The breadth and potential efficacy of cell and gene therapies promise a new range of treatments, but there’s one big problem—particulates. These can include protein aggregates, beads used in a manufacturing process, or even polymer fibers from filtration steps. As Samuel A. Molina, PhD, of the International Society for Cell & Gene Therapy Process Development, Manufacturing, and Analytics Committee in Vancouver, Canada, and his colleagues wrote: “When considering particle separation and product purification strategies, these diverse and complex product types pose new manufacturing challenges compared with their biologic (monoclonal antibodies and recombinant proteins) and small-molecule predecessors.”

Much of the challenge arises from the diverse types of particulates and their wide range of sizes. Smaller particles—25 micrometers or less in diameter—create the biggest problem. For one thing, such small particles can actually harm a patient by, for example, clogging capillaries. In addition, the therapy itself might lie in this particle-size range. Particulates can even impact the efficacy of a cell or gene therapy.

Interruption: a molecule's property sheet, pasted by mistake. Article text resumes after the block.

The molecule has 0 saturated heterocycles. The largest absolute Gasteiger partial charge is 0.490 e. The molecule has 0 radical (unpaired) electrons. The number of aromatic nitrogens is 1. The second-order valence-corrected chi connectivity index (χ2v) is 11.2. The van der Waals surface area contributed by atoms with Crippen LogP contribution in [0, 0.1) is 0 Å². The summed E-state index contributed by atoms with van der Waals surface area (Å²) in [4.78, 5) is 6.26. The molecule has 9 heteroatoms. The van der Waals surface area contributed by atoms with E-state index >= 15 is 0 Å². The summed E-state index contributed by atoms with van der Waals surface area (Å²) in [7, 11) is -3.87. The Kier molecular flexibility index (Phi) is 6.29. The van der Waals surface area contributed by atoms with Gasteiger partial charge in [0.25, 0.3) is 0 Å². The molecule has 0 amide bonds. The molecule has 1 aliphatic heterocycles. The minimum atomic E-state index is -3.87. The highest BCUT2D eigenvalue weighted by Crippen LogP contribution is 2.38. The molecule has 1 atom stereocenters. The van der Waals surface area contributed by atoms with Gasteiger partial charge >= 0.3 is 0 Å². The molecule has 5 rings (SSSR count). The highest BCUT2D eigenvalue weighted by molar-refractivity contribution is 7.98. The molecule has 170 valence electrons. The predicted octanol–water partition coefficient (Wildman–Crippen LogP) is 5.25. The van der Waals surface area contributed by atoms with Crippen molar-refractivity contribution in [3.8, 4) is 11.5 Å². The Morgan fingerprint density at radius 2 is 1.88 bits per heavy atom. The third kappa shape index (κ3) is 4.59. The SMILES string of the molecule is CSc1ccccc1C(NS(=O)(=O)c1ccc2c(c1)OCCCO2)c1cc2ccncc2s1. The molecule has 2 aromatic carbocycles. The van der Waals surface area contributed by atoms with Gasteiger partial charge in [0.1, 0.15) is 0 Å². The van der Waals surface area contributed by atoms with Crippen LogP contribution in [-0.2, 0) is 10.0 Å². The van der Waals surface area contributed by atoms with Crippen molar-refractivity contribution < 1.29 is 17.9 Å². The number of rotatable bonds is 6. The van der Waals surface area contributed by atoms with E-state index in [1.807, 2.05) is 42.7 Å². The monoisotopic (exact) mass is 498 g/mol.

When asked to pick the top two pressing concerns regarding particulates in cell and gene therapies, Molina says that they are: “how to effectively remove particulates generated in closed single-use system manufacturing processes, and how single-use manufacturers, therapy developers, and regulators should seek common ground on particulate safety in CGT products.”

Despite the challenges, Molina and his colleagues do suggest some solutions. As one example, they point out: “Running a process cycle with purified water or buffer alone can aid in the determination of sources of particulates released during processing, and single-use systems may benefit from flushing prior to application, especially components like filter cartridges.”

Addressing the wide range of particulate challenges, though, will require the development of new standards for cell and gene therapies. To best address these concerns, Molina says, “It’s time to revisit injectable particulate risk in human health for modern medicines.”